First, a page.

When Lee Isaac Chung was a boy, a fire on his family's farm in Arkansas burned through half of the fruit trees his father had been growing. As happens in Chung's new film Minari, the fire had been accidentally started by the family's grandmother, but unlike in the dramatisation, he didn't go after her to guide her back to the house.
"I don’t want this to go to a maudlin space but I never did that and I had regrets about it," the director says over Zoom. "That’s one of the elements that I wanted to change that’s fictional. I feel like with film you can redeem things that you wish were different."
Minari is about an Asian-American family who move to rural Arkansas for father Jacob's dream of starting a farm and digging for a better life. The transition is bumpy, not because they are assimilating to America from Korea, but because they are used to a more comfortable American life, and have uprooted themselves to live in a home on wheels in the middle of a field. "Living in the city is better right?" the mother asks the daughter, as they set their own rubbish on fire.
"The film is not taking on the point of view of a family who is desperately trying to become American, and I think that reflects my own experiences and the experiences of many immigrant kids I know," Chung says. "That was part of the fun of this story: looking for moments of nuance in which the characters don't quite fit in what we would expect of them." It is this nuance which has seen the film celebrated as depicting a modern image of American families, and the film earn six Academy Award nominations including for best picture and best director, as well as a historic nod for Steven Yeun as best actor.
Minari shows an immigrant family with contradictions: with Jacob wanting to ignore the traditional American farming technique of dowsing for water and the grandmother dismissing the children as being stupid Americans. In return the children take their wild grandmother to task, saying she "smells like Korea" or criticising her for not being "a real grandma" who bakes cookies. The film's grandmother figure, who watches wrestling in her underwear and sneaks Mountain Dew from the children, is inspired by Chung's own family. "My sister and I thought my grandmother was not very grandmotherly compared to all of the church ladies that we knew," he says. "She was making sure we learned all the Korean swear words, just in case we needed them. Now I see what an awesome lady she was."
Chung sees his grandmother as representative of the people in the margins who silently sacrifice so much to help their family. This is what he thinks underpins the idea of the American dream in a way often is ignored for the narrative of hard work being naturally rewarded with success. "The film is trying to show human lives who are chasing after the dream," he says. "Like how Moby-Dick is about the chase for the whale, it's not necessarily about whether catching that whale is a good idea or not."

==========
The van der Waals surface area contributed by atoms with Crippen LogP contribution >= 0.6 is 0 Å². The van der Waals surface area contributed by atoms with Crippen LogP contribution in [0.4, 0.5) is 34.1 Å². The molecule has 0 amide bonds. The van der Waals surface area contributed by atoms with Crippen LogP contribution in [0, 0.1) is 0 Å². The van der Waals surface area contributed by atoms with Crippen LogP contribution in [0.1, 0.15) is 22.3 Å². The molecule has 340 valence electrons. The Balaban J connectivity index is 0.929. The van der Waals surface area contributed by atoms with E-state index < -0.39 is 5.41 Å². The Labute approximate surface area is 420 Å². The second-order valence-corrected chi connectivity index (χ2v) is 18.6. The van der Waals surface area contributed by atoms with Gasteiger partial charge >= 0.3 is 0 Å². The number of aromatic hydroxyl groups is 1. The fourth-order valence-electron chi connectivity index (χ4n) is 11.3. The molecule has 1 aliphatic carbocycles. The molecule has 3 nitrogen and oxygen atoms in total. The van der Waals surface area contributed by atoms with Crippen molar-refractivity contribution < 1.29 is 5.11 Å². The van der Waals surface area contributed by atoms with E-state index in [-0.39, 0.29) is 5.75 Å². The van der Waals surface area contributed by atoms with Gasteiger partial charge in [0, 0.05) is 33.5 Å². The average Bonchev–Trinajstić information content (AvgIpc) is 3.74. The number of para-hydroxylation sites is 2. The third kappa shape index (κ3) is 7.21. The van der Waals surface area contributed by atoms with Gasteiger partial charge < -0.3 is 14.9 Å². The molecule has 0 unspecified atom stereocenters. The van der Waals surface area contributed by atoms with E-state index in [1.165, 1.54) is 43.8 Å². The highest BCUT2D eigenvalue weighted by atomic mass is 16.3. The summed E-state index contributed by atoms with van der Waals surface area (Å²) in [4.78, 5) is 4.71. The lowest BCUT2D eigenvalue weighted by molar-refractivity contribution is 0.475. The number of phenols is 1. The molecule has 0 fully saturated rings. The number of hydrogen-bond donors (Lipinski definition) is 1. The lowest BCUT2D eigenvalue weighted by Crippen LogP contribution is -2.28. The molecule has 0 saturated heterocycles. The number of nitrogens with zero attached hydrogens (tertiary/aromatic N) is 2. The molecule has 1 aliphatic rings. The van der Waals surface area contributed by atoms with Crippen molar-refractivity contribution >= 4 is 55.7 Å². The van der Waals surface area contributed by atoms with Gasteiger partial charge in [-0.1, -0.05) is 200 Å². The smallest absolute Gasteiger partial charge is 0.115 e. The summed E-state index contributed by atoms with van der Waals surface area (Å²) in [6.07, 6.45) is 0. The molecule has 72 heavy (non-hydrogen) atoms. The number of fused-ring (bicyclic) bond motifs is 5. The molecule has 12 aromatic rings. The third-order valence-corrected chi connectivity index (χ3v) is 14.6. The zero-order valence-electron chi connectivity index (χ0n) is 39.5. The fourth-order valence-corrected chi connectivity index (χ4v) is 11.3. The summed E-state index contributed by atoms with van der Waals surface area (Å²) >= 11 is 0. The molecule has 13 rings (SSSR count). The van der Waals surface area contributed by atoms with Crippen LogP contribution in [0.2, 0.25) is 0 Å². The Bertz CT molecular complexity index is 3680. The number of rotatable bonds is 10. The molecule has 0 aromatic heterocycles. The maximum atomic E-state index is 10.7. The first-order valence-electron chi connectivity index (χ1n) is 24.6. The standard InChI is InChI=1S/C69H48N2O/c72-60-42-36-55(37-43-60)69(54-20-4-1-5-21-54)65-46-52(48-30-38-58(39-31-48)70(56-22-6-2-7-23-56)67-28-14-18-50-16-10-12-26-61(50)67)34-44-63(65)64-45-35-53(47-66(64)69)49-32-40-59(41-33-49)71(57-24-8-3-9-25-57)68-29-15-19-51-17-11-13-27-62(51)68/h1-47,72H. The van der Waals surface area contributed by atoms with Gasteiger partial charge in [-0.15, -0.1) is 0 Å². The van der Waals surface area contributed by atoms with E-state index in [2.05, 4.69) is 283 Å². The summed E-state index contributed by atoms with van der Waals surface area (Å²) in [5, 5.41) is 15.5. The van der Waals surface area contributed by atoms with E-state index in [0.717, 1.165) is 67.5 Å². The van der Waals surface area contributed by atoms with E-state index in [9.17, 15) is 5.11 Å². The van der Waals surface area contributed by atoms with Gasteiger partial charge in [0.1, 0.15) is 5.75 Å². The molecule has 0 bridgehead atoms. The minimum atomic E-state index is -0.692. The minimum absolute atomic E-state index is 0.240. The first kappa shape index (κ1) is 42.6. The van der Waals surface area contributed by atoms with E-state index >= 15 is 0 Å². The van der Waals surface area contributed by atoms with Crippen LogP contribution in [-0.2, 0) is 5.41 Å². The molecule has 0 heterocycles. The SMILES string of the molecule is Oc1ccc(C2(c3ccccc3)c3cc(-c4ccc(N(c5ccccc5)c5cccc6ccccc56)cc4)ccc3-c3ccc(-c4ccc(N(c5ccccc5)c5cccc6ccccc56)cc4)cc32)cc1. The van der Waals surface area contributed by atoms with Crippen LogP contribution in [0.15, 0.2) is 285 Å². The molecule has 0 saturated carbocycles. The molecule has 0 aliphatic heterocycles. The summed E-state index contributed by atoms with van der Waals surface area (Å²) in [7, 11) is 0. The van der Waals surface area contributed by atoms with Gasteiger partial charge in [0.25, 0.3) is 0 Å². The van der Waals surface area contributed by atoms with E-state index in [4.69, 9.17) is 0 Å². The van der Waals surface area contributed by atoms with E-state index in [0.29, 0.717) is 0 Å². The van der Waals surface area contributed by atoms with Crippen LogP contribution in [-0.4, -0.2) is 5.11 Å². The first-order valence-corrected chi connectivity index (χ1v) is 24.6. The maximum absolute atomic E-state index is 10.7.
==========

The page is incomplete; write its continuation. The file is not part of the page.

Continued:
In a sense Minari begins again at the ending, with the fire which burns the farm to the ground bringing the family closer together after they have been pulled apart. Chung used the fire to illustrate the idea of refinement, in which "certain things are burned away and there are things that last and are stronger because of it", and also the act of burning as a way to redeem land, symbolising "a burning in the heart that’s happening in this family."
Minari is part history, part redemptive do-over for Chung, shuffling his experiences growing up into a different order so as to give a fictional version of his family a better narrative arc. "My sister felt like I had taken a very difficult moment in our lives and extracted some beauty from it and I think I moved her a lot," Chung says. "Everybody in the family who watched this said they weren’t able to sleep at night because they said they kept thinking about our lives and the farm."
Chung's own grandmother died when he was 16, and in Minari her fate after a stroke is left ambiguous, as she is missing from the final shot in the film.“I had a moment where we see that she’s still alive, before they go off to pick the minari," Chung says of an earlier edit of the film. "But it didn’t feel as true to me as I was watching it."
Instead the last image we see is of her looking at the family sleeping together on the floor, watching over them literally and figuratively forevermore. Is it a happy ending does he think? "I’ve always felt like, maybe pain and happiness feel like they don’t fit together, but somehow in this situation and in my life many of the happiest things in my life came out of great pain," he says. "I think people would be shocked to hear that I think of it as a happy ending, but that’s just the quirkiness of my own view of things."
Minari is available on video on demand from 2 April
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